Fur Trapping—Past and Present
By “Awake!” correspondent in Canada
ANIMAL furs have played a significant part in most cultures down through history, supplying one or more of mankind’s basic needs. The first book of the Bible tells about God making “garments of skin” for Adam and Eve after their disobedience and at the time of their expulsion from their paradise home. (Gen. 3:21) Also, furs of animals have long served for covering or shelter. For example, the cover of the portable sacred tabernacle constructed by the Israelites after their departure from Egypt in 1513 B.C.E. was made of sealskins.—Ex. 26:14.
Here in Canada, as in some other countries, the trapper and fur trader were the men that explored, mapped and opened up the country. Later they were followed by the rancher and farmer.
When Europeans first visited North America this continent was more profusely populated with wild game and fur-bearing animals than any other part of the earth. The open plains were teeming with herds of buffalo, the forests were alive with moose, deer, elk and bear. And the northern tundra area had vast herds of caribou and musk-ox.
The wealth in furs, in fact, was the main attraction to the white man in this newfound land. The demand for furs was tremendous because of the hungry European market. Thus, because of greed, there was wanton slaughter of the mighty herds of buffalo and caribou for just the fur and tongues. A number of kinds of animals were pushed to the brink of extinction.
But this was not the case before the arrival of the white man. The Indians and Eskimos trapped animals because they needed them. Animals often supplied their three basic needs—food, clothing and shelter. So these original North American trappers became extremely adept at their art.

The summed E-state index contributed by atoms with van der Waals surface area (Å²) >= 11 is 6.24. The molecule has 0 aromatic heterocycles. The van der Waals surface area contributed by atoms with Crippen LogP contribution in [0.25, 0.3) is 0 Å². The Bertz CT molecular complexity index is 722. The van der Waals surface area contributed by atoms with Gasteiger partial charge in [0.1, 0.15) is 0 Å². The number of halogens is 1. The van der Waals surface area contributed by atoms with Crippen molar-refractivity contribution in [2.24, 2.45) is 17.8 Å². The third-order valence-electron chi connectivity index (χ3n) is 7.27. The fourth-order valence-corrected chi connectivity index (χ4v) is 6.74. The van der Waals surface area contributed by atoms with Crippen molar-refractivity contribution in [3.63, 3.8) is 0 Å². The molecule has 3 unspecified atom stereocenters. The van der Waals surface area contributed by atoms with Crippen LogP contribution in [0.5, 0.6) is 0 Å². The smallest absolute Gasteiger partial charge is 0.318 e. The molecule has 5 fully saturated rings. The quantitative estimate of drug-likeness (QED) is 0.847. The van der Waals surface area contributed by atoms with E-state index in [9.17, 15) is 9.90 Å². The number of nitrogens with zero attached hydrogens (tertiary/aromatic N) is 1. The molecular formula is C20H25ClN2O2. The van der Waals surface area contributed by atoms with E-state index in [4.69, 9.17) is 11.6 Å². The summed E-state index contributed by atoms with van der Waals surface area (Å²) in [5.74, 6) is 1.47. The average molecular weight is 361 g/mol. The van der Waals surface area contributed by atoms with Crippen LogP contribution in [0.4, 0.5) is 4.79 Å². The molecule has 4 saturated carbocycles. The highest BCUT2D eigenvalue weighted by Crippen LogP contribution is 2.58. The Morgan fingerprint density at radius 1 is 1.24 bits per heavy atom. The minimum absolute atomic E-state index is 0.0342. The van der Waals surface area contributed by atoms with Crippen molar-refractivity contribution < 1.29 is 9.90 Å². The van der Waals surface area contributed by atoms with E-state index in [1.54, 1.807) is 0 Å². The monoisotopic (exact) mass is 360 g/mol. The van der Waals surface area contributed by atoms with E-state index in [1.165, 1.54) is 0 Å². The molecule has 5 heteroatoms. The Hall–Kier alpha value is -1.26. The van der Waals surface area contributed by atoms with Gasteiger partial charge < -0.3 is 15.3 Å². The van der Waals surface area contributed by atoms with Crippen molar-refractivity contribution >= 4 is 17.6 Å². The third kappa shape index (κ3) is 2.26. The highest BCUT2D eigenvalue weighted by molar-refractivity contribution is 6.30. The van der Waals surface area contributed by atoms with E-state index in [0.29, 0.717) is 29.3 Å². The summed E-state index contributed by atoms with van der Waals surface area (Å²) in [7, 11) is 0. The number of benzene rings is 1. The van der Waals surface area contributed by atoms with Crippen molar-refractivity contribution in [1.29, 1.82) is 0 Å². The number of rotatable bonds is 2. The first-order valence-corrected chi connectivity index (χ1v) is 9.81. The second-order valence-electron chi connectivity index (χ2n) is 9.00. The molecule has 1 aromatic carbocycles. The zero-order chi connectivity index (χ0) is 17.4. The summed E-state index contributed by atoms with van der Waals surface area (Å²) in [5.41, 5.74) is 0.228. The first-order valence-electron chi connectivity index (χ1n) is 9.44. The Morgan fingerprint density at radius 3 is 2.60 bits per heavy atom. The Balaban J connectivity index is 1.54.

The Indian trapper was successful because of his intimate knowledge of the game he sought. From early childhood he would study the ways of the wildlife around him. He learned their every habit and peculiarity. Some may think of these early trappers as primitive, but the facts are, the first white trappers learned the many tricks of the trade from the Indians.
The Indian was very adept at using the materials available to him. The rawhide snare served him well on land, in water and in the air. The snare, either a spring pole, weighted lever, tension or a deadfall type, was set so as to release when disturbed. At times even signaling devices were used, such as a bunch of dried deer hooves that rattled when the game had been caught. The largest bear could be taken with a snare.
When the white man arrived, he soon realized the fortune to be made in the fur trade. In 1670 the Hudson’s Bay Company was granted a charter, its name at first being “Adventurers of England Trading into Hudson’s Bay.” The company built forts and bartered with the Indians, trading colorful beads and woolen cloth for beautiful, soft animal pelts. Thus, at first the white man was principally the trader, while the Indians were the trappers.
The success of the Indian trapper can be seen in a report by the early historian Perrot, who tells that the “Ojibwa Indians snared no fewer than 2,400 moose on the island of Manitoulin during the single winter of 1670-71.” This island, which is situated in Lake Huron, consists of about 1,300 square miles.
Trapping in Early Days
In early days the Indian birchbark canoe was utilized in the summer to transport supplies to the trapping area and to bring the furs out in the spring. However, dog teams pulling large sleighs were also used for transporting during the winter. These dogs were a special breed.
The Indian trapper found that breeding sleigh dogs with wolves gave added stamina. A dog’s feet were usually its most vulnerable part. Icicles would form on the long hairs between the toes, causing them to swell, crack and bleed. Often the trapper of the north would carry little moccasins to tie on the dog’s feet should this happen. But since the wolf was practically immune to this problem, a dog with wolf blood in it made a much better sleigh dog.
The early trapper, whether Indian or white, would take just a minimum of supplies in to the trapping area for the winter. The staples were flour, sugar, salt, baking powder, lard and tea. The rest of his food came from the land.